Treatment Plan Presentation

06Sep07

This is carried out after diagnostic review has been completed and the proposed treatment plan approved by your Group Practice Director or the Treatment Planning Czar.

Physical Arrangement

  • A specific time should be planned for this important interaction.
    • Comfortable seating arrangement – practitioner on eye level of patient
    • Adequate visual aids
    • All appropriate patient records including radiographs and diagnostic models
  • Treatment Plan
    • Two copies of approved treatment plan
    • Written outline of points to be covered
    • Be prepared to give an estimate of the time & number of appointment required
  • Know the total fee

Technique

Patients must be educated to the extent and implications of their problems. Explain the purpose of the treatment plan explanation. Tell the patient what you found when you did the comprehensive examination.

  • General findings
    • Influence of systemic conditions (if any)
    • Modification necessary in systemic therapy to accomplish dental goals
    • Modification of dental goals in relation to systemic problems
  • Oral findings
    • o Tell the patient something good you found on your examination
    • o Tell the patient what problems you have found. Illustrate the problems using:
      • Patient’s diagnostic casts
      • Use of radiographs
      • Patient education materials
    • o Resist the temptation to teach your patient how to read radiographs
  • Be careful to use lay language appropriate to the patient’s dental I.Q. and be sure that the patient understands each point as you progress. This can be ascertained by asking open-end questions of the patient at strategic points of the presentation.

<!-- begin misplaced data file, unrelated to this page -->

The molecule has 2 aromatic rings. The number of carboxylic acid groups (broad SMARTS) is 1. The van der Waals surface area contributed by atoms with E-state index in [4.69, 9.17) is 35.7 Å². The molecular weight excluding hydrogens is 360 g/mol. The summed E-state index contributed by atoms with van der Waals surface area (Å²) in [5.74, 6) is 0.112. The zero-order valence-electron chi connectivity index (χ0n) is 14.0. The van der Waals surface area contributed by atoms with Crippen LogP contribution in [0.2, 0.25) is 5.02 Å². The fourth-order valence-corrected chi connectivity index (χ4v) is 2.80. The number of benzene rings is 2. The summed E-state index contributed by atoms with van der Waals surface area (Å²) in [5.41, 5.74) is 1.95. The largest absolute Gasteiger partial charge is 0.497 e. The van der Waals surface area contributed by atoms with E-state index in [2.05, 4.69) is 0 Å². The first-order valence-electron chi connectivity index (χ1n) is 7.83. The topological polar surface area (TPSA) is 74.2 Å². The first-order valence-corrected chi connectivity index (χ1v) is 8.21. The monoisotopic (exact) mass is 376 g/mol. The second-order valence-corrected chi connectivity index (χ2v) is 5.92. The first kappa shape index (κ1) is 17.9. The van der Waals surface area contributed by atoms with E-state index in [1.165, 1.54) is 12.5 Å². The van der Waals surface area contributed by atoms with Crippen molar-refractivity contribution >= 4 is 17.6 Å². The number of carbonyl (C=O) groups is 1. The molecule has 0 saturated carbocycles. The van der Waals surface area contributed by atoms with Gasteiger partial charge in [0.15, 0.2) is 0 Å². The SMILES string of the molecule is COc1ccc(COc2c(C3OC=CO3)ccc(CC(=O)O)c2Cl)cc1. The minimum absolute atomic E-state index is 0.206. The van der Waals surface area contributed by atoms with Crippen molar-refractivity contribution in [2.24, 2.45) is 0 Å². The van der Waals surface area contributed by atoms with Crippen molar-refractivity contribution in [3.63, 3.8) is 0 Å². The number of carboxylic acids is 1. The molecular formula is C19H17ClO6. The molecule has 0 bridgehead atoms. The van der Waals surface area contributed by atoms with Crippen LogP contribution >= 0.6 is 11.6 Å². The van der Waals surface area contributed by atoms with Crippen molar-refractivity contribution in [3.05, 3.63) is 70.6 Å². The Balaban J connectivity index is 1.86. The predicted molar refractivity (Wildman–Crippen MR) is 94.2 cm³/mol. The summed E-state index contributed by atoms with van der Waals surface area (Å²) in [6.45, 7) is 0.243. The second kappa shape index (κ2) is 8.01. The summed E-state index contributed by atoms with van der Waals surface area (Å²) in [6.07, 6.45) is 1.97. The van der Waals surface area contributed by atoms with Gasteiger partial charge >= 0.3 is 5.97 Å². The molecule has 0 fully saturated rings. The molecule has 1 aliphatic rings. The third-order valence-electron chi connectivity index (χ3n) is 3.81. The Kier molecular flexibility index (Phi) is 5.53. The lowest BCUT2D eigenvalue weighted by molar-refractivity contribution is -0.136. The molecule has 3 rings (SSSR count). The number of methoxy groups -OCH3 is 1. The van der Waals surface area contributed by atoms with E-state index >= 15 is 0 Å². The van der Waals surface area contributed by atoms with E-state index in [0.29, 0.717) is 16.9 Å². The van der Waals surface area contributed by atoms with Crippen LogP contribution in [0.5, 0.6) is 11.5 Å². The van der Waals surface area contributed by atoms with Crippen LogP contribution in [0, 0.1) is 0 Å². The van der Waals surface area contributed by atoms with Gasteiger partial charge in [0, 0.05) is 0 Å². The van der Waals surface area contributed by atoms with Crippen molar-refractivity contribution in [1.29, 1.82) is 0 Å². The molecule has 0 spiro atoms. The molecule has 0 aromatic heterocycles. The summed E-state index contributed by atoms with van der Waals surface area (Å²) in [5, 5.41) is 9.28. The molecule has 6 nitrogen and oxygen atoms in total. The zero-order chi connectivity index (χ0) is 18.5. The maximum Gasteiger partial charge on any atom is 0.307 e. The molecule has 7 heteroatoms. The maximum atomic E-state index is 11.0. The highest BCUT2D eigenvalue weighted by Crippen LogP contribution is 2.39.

• It is not necessary to review the problems in each specific tooth as long as you are sure the patient understands the underlying process of disease involved. For example:
    • Illustrate the process of caries on a single tooth or two and then state, “You have four teeth which have new carious lesions and three in which the decay has recurred along the edge of previously placed fillings.” The patient’s diagnostic casts can personalize this communication and make it much more meaningful.
    • Illustrate the general process of periodontal disease and then say, “There are several areas, especially around your back molars where the breakdown has progressed to the point where treatment will be required to re-establish health.”
    • Tell your patient about the importance of a normal, complete, comfortable and functioning dentition. Now, discuss the result of unrestored missing teeth and describe in general terms your recommendation for replacement.
      • Fixed partial dentures
      • Removable partial dentures
  • Give the best possible estimate of prognosis with and without treatment. Emphasize that the treatment plan is, in fact, a good and reasonable investment in time, effort and money for the patient. (Amortized over the projected service life X expected benefits).
  • Clearly establish the patient’s role in attaining the overall goals of treatment and maintenance of health.
    • Keep appointments
    • Follow instructions
    • Assume financial responsibility
    • Participate in the recall program
  • Negotiate a specific agreement about time & financial commitments from the patient.
    • Clearly indicate your policy regarding late or broken appointments and deviation from previously arranged payment schedule.
    • When presenting a treatment plan remember that your patient is tuned into station “W.I.F.M.” – – WHAT’S IN IT FOR ME? You must present all treatment recommendations in terms of benefits. The major classes of benefits are:
      • Freedom from pain
      • Pleasing appearance
      • Good chewing function
      • Eliminate infection
      • Preservation of youthfulness
      • Save money
      • Save time
      • Prevent embarrassment
      • Promote a feeling of well being
    • Every procedure you recommend should fulfill one or more of these general benefits.
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